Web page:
Tag: michael cuddyer

Playoffs??! You’re talking about playoffs?

Yup. Still. They’re kinda tough to forget.

You may recall that the Phils were pretty good during the regular season and not so good in the playoffs over the past two years. Here’s what the post-season teams did in the playoffs in terms of scoring and preventing runs and how those numbers compared to what the teams did during the regular season. Here are the numbers for the playoff teams in the NL for 2011:

G RS RA S/G A/G Reg Season
S/G
Reg Season
A/G
STL total 18 100 77 5.56 4.28 4.70 4.27
MIL 11 49 68 4.54 6.18 4.45 3.94
PHI 5 21 19 4.20 3.80 4.40 3.27
ARI 5 25 23 5.00 4.60 4.51 4.09
All NL teams 39 195 187 5.00 4.79 4.13 4.16
STL vs NL only 11 62 47 5.64 4.27 4.70 4.27

Overall, the NL teams scored 5.00 runs per game in the post-season, which is about 121% of the runs NL teams scored during the regular season. Of course, a lot of the NL teams that can’t hit didn’t even make the playoffs in 2011. The Cards, Brewers, Snakes and Phils combined to score 2,927 runs in 648 regular season games, which is about 4.52 runs per game (it’s about 4.57 runs per game if you weight it to account for the number of games played by each of the four teams, since the Cards had the best offense in the league and played the most playoff games).

Every NL team that made the post-season in 2011 except the Phils scored more runs per game in their post-season games than they had in their regular season games. The Cards scored about 118% of their regular season runs per game, the Diamondbacks about 111% and the Brewers about 102%. The Phillies scored 4.20 runs per game, which was about 95% of the 4.40 they averaged during the regular season.

Each of the four NL playoff teams also allowed more runs per game in the post-season than the regular season. The Cardinals came the closest to their regular season numbers, allowing just 4.28 runs per game, which is just a tick over the 4.27 they averaged for the regular season. Again, they were pitching against better teams than they faced during the regular season. Based on the regular season numbers against all NL teams, the Cards would have allowed about 48.7 runs in the 11 games they played against NL playoff teams (five against the Phils and six against the Brewers) — they actually allowed 47.

The Phillies allowed about 116% of the runs per game they allowed during the regular season in the ’11 post-season, which is the second-highest leap of the four NL playoff teams after the Brewers. Milwaukee has some ugly numbers thanks to allowing 43 runs to the Cardinals in the six-game NLCS. Not to be forgotten, of course, is that the Phils were facing the best-hitting team in the NL in the ’11 post-season. St Louis played the Phillies nine times during the regular season, going 6-3 and scoring 34 runs. That’s 3.77 runs per game, very similar to what they scored against the Phils during the post-season.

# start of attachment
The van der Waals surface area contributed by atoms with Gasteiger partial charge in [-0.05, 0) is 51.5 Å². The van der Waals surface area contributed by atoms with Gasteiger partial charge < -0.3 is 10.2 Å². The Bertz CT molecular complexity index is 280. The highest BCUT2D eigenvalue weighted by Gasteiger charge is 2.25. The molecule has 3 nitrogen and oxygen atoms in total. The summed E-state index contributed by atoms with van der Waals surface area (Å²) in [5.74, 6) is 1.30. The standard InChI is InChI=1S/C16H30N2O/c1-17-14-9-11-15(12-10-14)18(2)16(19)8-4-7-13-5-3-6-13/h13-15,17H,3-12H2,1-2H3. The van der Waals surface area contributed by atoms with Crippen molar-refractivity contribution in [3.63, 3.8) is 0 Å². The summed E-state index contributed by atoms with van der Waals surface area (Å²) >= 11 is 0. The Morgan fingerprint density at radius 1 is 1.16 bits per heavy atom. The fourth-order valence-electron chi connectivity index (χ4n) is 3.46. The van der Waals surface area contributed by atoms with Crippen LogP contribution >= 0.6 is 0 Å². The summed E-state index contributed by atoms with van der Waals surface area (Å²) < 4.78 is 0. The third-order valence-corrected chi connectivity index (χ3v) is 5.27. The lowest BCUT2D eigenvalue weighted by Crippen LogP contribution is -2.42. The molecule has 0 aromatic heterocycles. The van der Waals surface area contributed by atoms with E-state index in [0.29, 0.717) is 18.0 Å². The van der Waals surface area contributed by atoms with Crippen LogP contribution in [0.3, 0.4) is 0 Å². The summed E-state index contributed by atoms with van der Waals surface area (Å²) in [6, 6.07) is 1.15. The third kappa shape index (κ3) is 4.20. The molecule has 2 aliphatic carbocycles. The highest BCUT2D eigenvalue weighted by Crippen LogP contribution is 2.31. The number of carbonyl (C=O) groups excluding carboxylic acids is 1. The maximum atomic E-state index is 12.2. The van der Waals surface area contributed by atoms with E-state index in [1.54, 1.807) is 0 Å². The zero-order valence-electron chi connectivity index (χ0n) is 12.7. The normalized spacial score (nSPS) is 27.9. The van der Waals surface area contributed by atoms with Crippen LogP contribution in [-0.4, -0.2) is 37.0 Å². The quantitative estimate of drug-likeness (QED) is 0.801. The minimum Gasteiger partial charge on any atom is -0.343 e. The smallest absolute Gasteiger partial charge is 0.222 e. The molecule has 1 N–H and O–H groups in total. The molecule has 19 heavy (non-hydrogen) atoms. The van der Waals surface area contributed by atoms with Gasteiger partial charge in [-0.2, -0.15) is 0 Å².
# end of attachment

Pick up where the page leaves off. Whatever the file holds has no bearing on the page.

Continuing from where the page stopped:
And here are the numbers for the NL teams in 2010:

G RS RA S/G A/G Reg Season
S/G
Reg Season
A/G
SF total 15 59 41 3.93 2.73 4.30 3.60
PHI 9 33 23 3.67 2.56 4.77 3.95
ATL 4 9 11 2.25 2.75 4.56 3.88
CIN 3 4 13 1.33 4.33 4.88 4.23
All NL teams 31 105 88 3.39 2.84 4.33 4.35
SF vs NL only
10 30 29 3.00 2.90 4.30 3.60

In 2010, all four of the NL teams that played in the post-season scored fewer runs per game than they scored during the regular season. That’s a flip from 2011, when three of the four teams (everyone but the Phillies) scored more. In 2010, the Braves and Reds each scored less than half of the runs per game in the post-season that they had scored during the regular season. The Giants were a little off their regular season pace, scoring 91.4% of their regular season runs per game overall but only about 69.8% before they got to the World Series. In the World Series, they plated 29 runs in just five games or 5.8 runs per game — way more than the 4.30 runs per game they scored during the 2010 regular season.

The Phils, meanwhile, didn’t have the huge dropoff in runs scored per game that the Braves and Reds did, but still scored significantly fewer runs per game in the post-season than they had during the regular season. They scored 3.67 runs per game in their nine playoff games in 2010, about 77% of the runs per game they scored during the regular season.

Three of the four teams allowed fewer runs per game in the post-season than they had during the regular season. The only team that didn’t was the Reds, who were outscored 13-4 by the Phils as the Phils swept them in three games in the opening round.

Of the four NL teams in the post-season in 2010, the Phillies were the team whose runs allowed per game was the lowest compared to the runs they allowed during the regular season. The Reds allowed more runs per game than they had during the regular season, the Phils allowed about 64.8%, the Braves about 70.9% and the Giants about 75.8%. In their games against the NL teams, the Giants allowed about 80.6% of the runs per game they had allowed during the regular season. A lot of that success for the Phils in 2010 relative to the rest of that group has to do with what happened in their opening series with the Reds — as you may remember, the Phils got shutouts from Halladay and Hamels in games one and three of the set.